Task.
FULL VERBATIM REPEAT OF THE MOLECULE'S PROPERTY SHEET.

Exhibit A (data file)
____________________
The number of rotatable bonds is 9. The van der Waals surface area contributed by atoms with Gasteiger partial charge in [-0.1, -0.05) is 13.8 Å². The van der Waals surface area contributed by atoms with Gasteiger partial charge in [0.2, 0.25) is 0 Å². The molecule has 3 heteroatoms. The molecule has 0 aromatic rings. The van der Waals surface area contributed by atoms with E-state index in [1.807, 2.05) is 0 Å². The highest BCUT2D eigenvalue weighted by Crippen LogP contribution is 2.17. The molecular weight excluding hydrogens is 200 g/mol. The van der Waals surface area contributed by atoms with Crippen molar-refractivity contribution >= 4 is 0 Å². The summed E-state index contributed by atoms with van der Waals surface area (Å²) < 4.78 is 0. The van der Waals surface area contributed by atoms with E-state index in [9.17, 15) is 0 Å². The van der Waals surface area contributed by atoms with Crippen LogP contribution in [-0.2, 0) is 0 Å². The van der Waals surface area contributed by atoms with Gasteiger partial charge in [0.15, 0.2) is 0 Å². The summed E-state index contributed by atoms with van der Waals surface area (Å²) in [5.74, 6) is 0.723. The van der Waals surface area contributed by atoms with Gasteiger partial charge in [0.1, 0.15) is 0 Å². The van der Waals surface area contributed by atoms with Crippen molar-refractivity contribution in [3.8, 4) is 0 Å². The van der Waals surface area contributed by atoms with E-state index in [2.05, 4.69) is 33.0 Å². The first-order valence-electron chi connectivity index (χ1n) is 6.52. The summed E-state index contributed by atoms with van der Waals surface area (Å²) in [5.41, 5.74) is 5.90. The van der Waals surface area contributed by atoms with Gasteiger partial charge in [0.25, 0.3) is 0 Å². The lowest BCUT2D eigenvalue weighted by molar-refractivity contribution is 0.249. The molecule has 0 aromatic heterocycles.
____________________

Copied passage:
The number of rotatable bonds is 9. The van der Waals surface area contributed by atoms with Gasteiger partial charge in [-0.1, -0.05) is 13.8 Å². The van der Waals surface area contributed by atoms with Gasteiger partial charge in [0.2, 0.25) is 0 Å². The molecule has 3 heteroatoms. The molecule has 0 aromatic rings. The van der Waals surface area contributed by atoms with E-state index in [1.807, 2.05) is 0 Å². The highest BCUT2D eigenvalue weighted by Crippen LogP contribution is 2.17. The molecular weight excluding hydrogens is 200 g/mol. The van der Waals surface area contributed by atoms with Crippen molar-refractivity contribution >= 4 is 0 Å². The summed E-state index contributed by atoms with van der Waals surface area (Å²) < 4.78 is 0. The van der Waals surface area contributed by atoms with E-state index in [9.17, 15) is 0 Å². The van der Waals surface area contributed by atoms with Crippen LogP contribution in [-0.2, 0) is 0 Å². The van der Waals surface area contributed by atoms with Gasteiger partial charge in [0.15, 0.2) is 0 Å². The summed E-state index contributed by atoms with van der Waals surface area (Å²) in [5.74, 6) is 0.723. The van der Waals surface area contributed by atoms with Gasteiger partial charge in [0.1, 0.15) is 0 Å². The van der Waals surface area contributed by atoms with Crippen molar-refractivity contribution in [3.8, 4) is 0 Å². The van der Waals surface area contributed by atoms with E-state index in [2.05, 4.69) is 33.0 Å². The first-order valence-electron chi connectivity index (χ1n) is 6.52. The summed E-state index contributed by atoms with van der Waals surface area (Å²) in [5.41, 5.74) is 5.90. The van der Waals surface area contributed by atoms with Gasteiger partial charge in [0.25, 0.3) is 0 Å². The lowest BCUT2D eigenvalue weighted by molar-refractivity contribution is 0.249. The molecule has 0 aromatic heterocycles.